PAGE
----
For larger packing densities and higher capabilities, the Cu-based interconnection is designed to have a multilayer structure, for example, by a damascene interconnection process (e.g., Japanese Patent Application Laid-Open (JP-A) No. 10-79428). In the damascene process, for example, an interlayer dielectric film typically of silicon oxide or silicon nitride is deposited on a semiconductor substrate, interconnection grooves such as trenches and via holes for embedded interconnection, and interlayer contact holes are deposited in the interlayer dielectric film, a TaN thin film is deposited inside the interconnection grooves, a seed layer of a Cu thin film is then deposited, the Cu thin film is embedded into the interconnection grooves and the interlayer contact holes by electrochemical deposition (electroplating), unnecessary interconnection material deposited on the other region than the interconnection grooves and the interlayer contact holes is removed by chemical mechanical polishing (CMP) to remain the interconnection material only in the interconnection grooves and the interlayer contact holes to thereby yield interconnections. In addition, a dual damascene interconnection process has been employed. In the dual damascene process, interlayer contact holes are fabricated during the formation of interconnection grooves, and the resulting interconnection grooves and interlayer contact holes are simultaneously filled with an interconnection material (metal) to thereby yield interconnections.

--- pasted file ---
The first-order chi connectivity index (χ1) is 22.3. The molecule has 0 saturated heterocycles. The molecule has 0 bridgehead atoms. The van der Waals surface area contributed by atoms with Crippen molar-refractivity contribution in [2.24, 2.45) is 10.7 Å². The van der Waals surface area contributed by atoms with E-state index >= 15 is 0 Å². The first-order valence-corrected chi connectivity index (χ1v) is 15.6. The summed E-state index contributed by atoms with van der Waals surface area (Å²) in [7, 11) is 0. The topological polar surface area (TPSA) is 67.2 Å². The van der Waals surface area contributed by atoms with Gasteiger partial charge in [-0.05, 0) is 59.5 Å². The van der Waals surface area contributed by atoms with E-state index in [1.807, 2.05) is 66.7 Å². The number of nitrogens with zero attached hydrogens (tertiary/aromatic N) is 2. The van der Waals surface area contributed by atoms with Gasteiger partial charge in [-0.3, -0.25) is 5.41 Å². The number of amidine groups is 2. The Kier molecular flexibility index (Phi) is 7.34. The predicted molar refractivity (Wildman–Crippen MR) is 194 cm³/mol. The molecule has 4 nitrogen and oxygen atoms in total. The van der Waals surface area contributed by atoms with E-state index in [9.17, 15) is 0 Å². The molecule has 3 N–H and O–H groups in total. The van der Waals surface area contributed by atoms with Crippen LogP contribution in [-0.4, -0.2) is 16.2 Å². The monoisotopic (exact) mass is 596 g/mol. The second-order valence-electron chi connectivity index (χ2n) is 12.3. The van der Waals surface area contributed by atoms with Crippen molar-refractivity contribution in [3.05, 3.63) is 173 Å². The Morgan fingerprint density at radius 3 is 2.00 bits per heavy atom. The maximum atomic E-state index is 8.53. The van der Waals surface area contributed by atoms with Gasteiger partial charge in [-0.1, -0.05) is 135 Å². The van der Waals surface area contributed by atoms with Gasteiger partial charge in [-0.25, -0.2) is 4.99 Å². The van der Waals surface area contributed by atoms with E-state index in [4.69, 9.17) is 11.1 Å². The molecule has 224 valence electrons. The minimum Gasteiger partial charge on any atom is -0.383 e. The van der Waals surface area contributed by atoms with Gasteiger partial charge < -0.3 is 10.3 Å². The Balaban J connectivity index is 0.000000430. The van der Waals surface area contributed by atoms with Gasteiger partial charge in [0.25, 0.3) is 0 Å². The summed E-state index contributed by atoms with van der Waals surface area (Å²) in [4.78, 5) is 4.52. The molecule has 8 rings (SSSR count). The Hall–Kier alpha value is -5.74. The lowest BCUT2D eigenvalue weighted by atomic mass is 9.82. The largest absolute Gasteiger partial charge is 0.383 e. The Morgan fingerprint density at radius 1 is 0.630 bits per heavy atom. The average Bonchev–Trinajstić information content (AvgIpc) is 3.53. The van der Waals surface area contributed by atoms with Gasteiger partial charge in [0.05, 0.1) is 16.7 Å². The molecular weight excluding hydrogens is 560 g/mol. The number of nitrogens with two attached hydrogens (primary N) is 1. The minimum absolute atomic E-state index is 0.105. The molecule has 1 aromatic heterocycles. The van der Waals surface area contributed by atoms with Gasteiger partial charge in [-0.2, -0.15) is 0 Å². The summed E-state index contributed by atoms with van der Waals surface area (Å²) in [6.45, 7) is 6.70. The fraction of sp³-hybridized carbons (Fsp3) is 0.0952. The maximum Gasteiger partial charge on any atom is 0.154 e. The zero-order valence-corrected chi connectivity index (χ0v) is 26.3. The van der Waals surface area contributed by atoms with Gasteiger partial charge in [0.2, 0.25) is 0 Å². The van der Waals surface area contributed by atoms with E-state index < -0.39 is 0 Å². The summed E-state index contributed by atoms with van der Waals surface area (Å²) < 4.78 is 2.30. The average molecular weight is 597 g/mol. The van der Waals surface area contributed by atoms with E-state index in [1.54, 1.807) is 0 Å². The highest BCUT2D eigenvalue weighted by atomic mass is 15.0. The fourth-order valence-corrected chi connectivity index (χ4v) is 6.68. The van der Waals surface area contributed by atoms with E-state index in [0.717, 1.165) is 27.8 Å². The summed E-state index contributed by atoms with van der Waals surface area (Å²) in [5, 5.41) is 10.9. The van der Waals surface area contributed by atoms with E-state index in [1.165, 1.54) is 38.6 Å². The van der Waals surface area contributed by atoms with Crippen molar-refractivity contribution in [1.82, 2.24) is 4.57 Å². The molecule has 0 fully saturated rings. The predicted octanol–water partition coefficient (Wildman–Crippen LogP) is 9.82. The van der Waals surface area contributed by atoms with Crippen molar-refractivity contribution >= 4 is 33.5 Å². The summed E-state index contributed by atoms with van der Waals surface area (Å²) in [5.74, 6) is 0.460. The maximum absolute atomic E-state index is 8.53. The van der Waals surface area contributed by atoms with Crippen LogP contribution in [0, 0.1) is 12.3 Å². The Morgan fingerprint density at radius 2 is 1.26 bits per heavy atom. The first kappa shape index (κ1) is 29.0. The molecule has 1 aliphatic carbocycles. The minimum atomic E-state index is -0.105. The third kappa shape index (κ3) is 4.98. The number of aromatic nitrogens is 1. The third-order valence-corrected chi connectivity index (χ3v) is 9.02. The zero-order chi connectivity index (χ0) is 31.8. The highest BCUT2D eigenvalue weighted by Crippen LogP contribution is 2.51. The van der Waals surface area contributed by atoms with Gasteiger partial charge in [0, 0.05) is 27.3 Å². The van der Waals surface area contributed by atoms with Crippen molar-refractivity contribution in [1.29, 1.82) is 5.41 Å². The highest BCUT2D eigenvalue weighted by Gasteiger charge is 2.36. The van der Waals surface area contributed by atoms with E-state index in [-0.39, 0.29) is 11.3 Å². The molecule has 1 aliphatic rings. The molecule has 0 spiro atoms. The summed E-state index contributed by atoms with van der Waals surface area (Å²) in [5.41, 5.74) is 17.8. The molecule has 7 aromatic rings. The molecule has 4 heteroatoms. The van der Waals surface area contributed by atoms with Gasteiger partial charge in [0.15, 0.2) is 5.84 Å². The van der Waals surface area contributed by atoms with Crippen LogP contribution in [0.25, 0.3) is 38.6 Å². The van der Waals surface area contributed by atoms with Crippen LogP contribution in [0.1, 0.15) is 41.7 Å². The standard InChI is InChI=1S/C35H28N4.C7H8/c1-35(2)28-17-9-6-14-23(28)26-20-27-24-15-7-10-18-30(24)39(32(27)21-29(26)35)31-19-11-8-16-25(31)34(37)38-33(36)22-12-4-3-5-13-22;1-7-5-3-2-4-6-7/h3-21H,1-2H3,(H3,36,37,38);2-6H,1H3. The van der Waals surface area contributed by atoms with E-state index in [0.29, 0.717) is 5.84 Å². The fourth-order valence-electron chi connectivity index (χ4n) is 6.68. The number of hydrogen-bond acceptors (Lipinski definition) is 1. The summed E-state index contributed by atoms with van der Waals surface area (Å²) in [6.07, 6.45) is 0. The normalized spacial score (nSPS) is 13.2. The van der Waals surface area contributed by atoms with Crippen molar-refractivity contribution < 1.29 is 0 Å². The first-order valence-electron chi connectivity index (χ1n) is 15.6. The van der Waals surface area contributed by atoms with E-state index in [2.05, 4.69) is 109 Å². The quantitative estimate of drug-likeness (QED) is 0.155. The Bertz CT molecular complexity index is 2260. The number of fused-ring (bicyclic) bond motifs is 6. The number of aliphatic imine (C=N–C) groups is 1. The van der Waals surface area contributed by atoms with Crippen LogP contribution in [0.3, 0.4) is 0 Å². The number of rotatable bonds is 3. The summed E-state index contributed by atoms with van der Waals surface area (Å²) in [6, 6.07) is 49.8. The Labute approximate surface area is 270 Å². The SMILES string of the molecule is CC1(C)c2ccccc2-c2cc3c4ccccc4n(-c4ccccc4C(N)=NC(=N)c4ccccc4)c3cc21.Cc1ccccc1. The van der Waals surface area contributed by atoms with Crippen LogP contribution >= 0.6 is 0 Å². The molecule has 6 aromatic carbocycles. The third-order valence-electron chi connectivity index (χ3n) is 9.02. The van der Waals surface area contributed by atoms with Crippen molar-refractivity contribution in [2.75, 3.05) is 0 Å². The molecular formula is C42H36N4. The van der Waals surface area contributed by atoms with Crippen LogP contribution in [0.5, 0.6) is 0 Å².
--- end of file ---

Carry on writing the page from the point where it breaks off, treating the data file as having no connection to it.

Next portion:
LSI interconnections have been down-sized more and more in accordance with the “road map”. The resulting interconnection grooves and interlayer contact holes have decreasing widths and diameters, respectively, and have increasing aspect ratios (the ratio of the depth to the diameter) The process for fabricating Cu interconnections by electrochemical deposition, however, cannot satisfactorily embed the Cu interconnection material into grooves having minute dimensions. Thus, Cu cannot significantly perfectly embedded into via holes having high aspect ratios, and via holes and trenches having small diameters with interconnection width of 100 nm or less. Particularly, on the interconnection design rule of 0.1 μm or less, the via holes and trenches have further decreasing dimensions and further increasing aspect ratios, and the Cu-based material cannot significantly be embedded thereinto completely, which fails to provide reliable interconnections.